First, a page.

The Great White North is living up to its name.
Winter debuted Sunday with boisterous displays of heavy snow, powerful winds and numbing cold across the country. Forecasters are predicting Christmas will look much the same.
“I would dare say if you're in a satellite looking down on Canada, it would be white from coast to coast to coast and it would be frozen,” said David Phillips, senior climatologist with Environment Canada.
“There's no area that can say that winter hasn't really arrived.”
Red warning labels stretched right across the government agency's weather map, showing snowfall warnings and arctic outflow in B.C. and wind chill warnings for the Prairies and northern Ontario.
There was more blustering snow through southern Ontario, and a series of winter storm warnings for Quebec and the Maritimes.
“Whatever we're under — this winter wave, this pre-winter hit — is not going to go away,” Mr. Phillips said.
“We're going to see the vestiges of this cold and snow perhaps maybe until the end of the year.”
In normally mild British Columbia, icy temperatures claimed the life of a woman in Abbotsford on Saturday. Her frozen body was found outside her home by a neighbour.
In Vancouver, snow began falling Saturday night and continued into Sunday, with up to 20 centimetres expected in some areas by day's end.
The frigid weather plummeted further throughout the Prairies, where daytime temperatures have struggled to even reach the -20s C and at night are falling into the -30s C, said meteorologist Geoff Coulson.
Following heavy snowfall Sunday in southern Ontario, gusty winds hurled snow through the air, sometimes reducing visibility to whiteout conditions.
Provincial police reported more than 100 minor crashes on Toronto area highways between 6 a.m. and 9 a.m. The Canadian Automobile Association received 3,000 calls for emergency roadside assistance, down from 5,800 on Saturday and 5,600 during the first wintry wallop on Friday.
After five days and three storms — dubbed “snowmaggedon” by Environment Canada — some 30 to 50 cm will have accumulated across Ontario, Phillips said.
“It's the third one that brings you down, you're running out of places to put the snow, you're just going on adrenaline and people are fed up,” he said.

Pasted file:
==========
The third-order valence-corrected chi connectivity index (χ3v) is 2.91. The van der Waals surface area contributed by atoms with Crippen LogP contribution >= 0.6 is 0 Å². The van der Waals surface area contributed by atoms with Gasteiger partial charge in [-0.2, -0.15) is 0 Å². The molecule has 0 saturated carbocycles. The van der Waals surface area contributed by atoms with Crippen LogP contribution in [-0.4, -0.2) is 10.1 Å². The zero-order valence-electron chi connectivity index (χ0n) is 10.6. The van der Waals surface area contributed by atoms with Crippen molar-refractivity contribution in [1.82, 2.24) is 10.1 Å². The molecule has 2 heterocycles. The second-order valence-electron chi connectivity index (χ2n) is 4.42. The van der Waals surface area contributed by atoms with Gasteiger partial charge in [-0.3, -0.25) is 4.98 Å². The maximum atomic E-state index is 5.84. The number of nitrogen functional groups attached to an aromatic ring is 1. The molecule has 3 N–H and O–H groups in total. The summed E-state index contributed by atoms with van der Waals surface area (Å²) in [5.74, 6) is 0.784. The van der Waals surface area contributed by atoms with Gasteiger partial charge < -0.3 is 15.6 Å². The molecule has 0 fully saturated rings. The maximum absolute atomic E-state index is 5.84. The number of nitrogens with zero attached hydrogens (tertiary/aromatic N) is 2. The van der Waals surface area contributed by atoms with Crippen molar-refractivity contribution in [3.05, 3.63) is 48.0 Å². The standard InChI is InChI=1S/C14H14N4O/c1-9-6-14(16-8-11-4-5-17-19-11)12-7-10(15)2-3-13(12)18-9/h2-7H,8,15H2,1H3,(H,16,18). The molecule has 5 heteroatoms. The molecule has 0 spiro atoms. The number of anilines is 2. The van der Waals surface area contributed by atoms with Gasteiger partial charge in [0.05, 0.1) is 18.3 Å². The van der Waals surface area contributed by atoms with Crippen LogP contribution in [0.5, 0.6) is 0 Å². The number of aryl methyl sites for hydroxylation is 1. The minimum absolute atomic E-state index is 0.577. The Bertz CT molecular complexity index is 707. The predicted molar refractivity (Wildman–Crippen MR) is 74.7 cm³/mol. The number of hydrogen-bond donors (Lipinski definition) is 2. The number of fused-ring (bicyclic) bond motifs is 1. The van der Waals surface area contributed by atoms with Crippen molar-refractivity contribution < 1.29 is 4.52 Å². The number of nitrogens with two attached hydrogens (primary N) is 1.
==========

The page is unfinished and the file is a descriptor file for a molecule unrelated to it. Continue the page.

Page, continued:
“No snowman-making weather with this kind of snow.”
Northern Ontario remains in the cold snap shared by the Prairies, while eastern Ontario was to finally get the blast of white the region has avoided over the past several days.
The skies were also expected to drop upwards of 25 cm of white stuff on Montreal when it's all through.
About 40 flights were cancelled and another 60 delayed at Montreal's Trudeau Airport and passenger trains were experiencing delays of 30 to 60 minutes. Dozens more flights couldn't lift off from Toronto's Pearson International Airport early in the day, though by afternoon runways were relatively clear. Still more flights were cancelled at Vancouver's international airport.
Roads conditions deteriorated throughout the day across the western part of Quebec, with the worst experienced in the Laurentians and Lanaudiere regions.
A chain-reaction crash Sunday afternoon on Quebec's Highway 40, near the town of L'Assomption, involved at least 30 vehicles. Police said several people suffered minor injuries.
A similar pile-up that occurred Saturday, north of Toronto, involved 50 cars.
The system rolling through parts of Ontario and Quebec Sunday night was expected to track east to the Maritimes, when it was expected to merge with a storm moving north from the eastern United States.
Along with dumps ranging from 10 cm to 25 cm from New Brunswick to Newfoundland, winds upwards of 100 km/h were in the forecast for some parts.
Those dreaming of a white Christmas will get their wish — mostly.
While Yuletide will likely be a rare postcard perfect in Vancouver, with snow both in the air and on the ground, parts of Ontario and the Maritimes may get an influx of slightly milder temperatures and even rain.